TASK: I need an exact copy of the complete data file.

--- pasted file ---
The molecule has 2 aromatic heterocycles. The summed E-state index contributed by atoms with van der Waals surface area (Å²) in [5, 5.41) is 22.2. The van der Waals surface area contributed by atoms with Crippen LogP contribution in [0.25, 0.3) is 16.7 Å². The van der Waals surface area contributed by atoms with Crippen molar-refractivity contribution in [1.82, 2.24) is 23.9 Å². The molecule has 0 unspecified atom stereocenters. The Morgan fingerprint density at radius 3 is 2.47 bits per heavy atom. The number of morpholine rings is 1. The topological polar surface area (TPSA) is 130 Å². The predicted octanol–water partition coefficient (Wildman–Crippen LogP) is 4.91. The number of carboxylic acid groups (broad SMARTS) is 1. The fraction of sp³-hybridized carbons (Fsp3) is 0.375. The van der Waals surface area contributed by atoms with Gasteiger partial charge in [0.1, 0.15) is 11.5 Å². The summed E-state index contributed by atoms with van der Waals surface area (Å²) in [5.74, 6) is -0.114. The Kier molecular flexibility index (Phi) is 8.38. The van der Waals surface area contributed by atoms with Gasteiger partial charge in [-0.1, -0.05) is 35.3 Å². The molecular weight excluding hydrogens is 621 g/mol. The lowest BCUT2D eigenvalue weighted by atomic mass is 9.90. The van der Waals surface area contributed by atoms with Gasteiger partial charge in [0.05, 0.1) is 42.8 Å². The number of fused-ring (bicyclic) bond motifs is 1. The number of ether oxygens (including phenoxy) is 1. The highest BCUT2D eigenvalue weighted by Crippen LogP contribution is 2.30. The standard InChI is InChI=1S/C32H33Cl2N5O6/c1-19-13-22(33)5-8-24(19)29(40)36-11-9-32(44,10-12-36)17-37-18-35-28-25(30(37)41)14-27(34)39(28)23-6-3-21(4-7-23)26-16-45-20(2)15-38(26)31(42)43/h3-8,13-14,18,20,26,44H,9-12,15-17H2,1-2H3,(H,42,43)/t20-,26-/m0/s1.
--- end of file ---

The molecule has 2 aromatic heterocycles. The summed E-state index contributed by atoms with van der Waals surface area (Å²) in [5, 5.41) is 22.2. The van der Waals surface area contributed by atoms with Crippen LogP contribution in [0.25, 0.3) is 16.7 Å². The van der Waals surface area contributed by atoms with Crippen molar-refractivity contribution in [1.82, 2.24) is 23.9 Å². The molecule has 0 unspecified atom stereocenters. The Morgan fingerprint density at radius 3 is 2.47 bits per heavy atom. The number of morpholine rings is 1. The topological polar surface area (TPSA) is 130 Å². The predicted octanol–water partition coefficient (Wildman–Crippen LogP) is 4.91. The number of carboxylic acid groups (broad SMARTS) is 1. The fraction of sp³-hybridized carbons (Fsp3) is 0.375. The van der Waals surface area contributed by atoms with Gasteiger partial charge in [0.1, 0.15) is 11.5 Å². The summed E-state index contributed by atoms with van der Waals surface area (Å²) in [5.74, 6) is -0.114. The Kier molecular flexibility index (Phi) is 8.38. The van der Waals surface area contributed by atoms with Gasteiger partial charge in [-0.1, -0.05) is 35.3 Å². The molecular weight excluding hydrogens is 621 g/mol. The lowest BCUT2D eigenvalue weighted by atomic mass is 9.90. The van der Waals surface area contributed by atoms with Gasteiger partial charge in [0.05, 0.1) is 42.8 Å². The number of fused-ring (bicyclic) bond motifs is 1. The number of ether oxygens (including phenoxy) is 1. The highest BCUT2D eigenvalue weighted by Crippen LogP contribution is 2.30. The standard InChI is InChI=1S/C32H33Cl2N5O6/c1-19-13-22(33)5-8-24(19)29(40)36-11-9-32(44,10-12-36)17-37-18-35-28-25(30(37)41)14-27(34)39(28)23-6-3-21(4-7-23)26-16-45-20(2)15-38(26)31(42)43/h3-8,13-14,18,20,26,44H,9-12,15-17H2,1-2H3,(H,42,43)/t20-,26-/m0/s1.